GENEVA: Talks with rival Cypriot leaders failed to find common ground that could pave the way towards resolving the decades-old division of Cyprus, the UN chief concluded yesterday. The United Nations is trying to mediate a deal for the eastern Mediterranean island, nearly six decades since it first deployed peacekeepers.
UN Secretary-General Antonio Guterres travelled from New York to Geneva to oversee the three days of informal talks in various formats, but said they had not managed to overcome the differences between the Greek and Turkish Cypriot positions. “The truth is that in the end of our efforts, we have not yet found enough common ground to allow for the resumption of formal negotiations in relation to the settlement of the Cyprus problem,” Guterres told a press conference.
“But I do not give up,” he said. “My agenda is strictly to fight for the security and well-being of the Cypriots-of the Greek Cypriots and the Turkish Cypriots-that deserve to live in peace and prosperity together.” The talks were attended by the Greek Cypriot leader Nicos Anastasiades, the Turkish Cypriot leader Ersin Tatar, and the foreign ministers of Greece, Turkey and Britain-the three guarantors of the island’s 1960 independence-plus the UN.
Future talks penciled in
Guterres outlined that the Greek Cypriots wanted to see a bizonal, bi-communal federation with political equality, while the Turkish Cypriots want a solution based on two states cooperating with each other. “This was not an easy meeting,” he concluded. Guterres said the two sides, the three guarantors and the UN would meet again within two to three months, “with the objective to move in the direction of reaching common ground to allow for formal negotiations to start”.
“We are determined to do everything we can to make this dialogue move on and to make this dialogue, at one moment, to be able to reach positive results.” British Foreign Secretary Dominic Raab said there was no common ground yet to proceed to formal negotiations, but welcomed the commitment by all sides to meet again in the near future. “The UK will continue to work with all parties to seek a fair and lasting settlement,” he wrote on Twitter.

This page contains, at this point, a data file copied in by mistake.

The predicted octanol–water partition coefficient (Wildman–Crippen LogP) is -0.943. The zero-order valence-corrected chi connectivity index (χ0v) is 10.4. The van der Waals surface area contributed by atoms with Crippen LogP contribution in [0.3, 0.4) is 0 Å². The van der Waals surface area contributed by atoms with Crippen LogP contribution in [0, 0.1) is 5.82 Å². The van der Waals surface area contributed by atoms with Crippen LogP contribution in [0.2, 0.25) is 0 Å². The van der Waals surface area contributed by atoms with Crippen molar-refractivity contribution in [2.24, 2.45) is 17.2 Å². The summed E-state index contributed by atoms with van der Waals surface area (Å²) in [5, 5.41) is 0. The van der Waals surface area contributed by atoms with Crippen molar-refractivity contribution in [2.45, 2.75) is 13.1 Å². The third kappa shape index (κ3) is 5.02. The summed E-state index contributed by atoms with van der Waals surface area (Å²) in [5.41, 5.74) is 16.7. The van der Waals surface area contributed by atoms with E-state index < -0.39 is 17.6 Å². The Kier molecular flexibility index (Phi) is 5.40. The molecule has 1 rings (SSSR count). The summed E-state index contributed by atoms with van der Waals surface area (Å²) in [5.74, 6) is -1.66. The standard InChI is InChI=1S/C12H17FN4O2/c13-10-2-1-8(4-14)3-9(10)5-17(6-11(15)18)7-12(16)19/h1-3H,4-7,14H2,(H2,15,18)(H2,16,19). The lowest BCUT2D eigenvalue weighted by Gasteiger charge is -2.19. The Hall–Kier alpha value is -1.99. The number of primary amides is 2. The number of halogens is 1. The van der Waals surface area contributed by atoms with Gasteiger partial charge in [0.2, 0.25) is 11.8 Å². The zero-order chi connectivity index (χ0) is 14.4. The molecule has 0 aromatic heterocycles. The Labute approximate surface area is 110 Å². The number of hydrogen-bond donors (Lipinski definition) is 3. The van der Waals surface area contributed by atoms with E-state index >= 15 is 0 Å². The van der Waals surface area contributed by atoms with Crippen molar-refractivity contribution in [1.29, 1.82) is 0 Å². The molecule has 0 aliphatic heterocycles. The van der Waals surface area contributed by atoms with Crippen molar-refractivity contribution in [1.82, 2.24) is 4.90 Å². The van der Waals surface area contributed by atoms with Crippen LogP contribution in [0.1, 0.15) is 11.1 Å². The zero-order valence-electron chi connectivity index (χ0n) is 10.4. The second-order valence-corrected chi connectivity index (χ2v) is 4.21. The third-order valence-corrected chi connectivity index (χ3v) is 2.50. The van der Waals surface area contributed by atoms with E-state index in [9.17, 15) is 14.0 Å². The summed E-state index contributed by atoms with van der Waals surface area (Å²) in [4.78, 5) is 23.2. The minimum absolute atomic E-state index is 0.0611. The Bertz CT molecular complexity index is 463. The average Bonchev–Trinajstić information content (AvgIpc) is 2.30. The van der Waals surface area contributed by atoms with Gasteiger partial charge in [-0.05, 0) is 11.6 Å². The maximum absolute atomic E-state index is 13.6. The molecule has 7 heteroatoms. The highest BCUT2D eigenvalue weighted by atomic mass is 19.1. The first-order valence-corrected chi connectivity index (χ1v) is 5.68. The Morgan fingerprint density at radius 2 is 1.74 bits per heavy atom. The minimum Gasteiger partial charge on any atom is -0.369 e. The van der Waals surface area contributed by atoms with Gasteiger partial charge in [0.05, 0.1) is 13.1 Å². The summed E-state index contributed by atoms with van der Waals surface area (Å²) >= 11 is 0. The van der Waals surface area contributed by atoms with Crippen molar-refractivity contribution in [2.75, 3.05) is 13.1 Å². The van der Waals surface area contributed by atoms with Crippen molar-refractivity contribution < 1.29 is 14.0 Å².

Cyprus has been divided since 1974, when Turkey occupied the northern third in response to a coup orchestrated by an Athens-backed junta seeking to annex the island to Greece. The Turkish-occupied zone later declared independence, but remains heavily dependent on Ankara. A UN-controlled buffer zone separates the breakaway state from areas controlled by EU member the Republic of Cyprus.
Squaring the circle
According to Greek Cypriot authorities, the conflict has cost some 3,000 lives, left 1,400 people missing and displaced thousands from their homes. Negotiations for a solution have repeatedly failed, with the last round stalling in 2017. The mandate given to Guterres by the UN Security Council is based on finding a federal solution for a reunited Cyprus. Asked whether the mandate should be changed given the positions of the two sides, Guterres said that was a question for the UN Security Council.
However, he was hopeful that consultations before the next set of meetings could create the conditions that might allow them to be successful. “To square the circle is an impossibility in geometry, but it is very common in politics,” said Guterres. Since the last set of talks in 2017, also held in Switzerland, several factors have added to the traditional sticking points over security guarantees, political equality, territorial adjustments and refugees’ property rights. Obstacles to the process include rising tensions in the eastern Mediterranean Sea over conflicting claims to offshore oil and gas involving Cyprus, Greece and Turkey. – AFP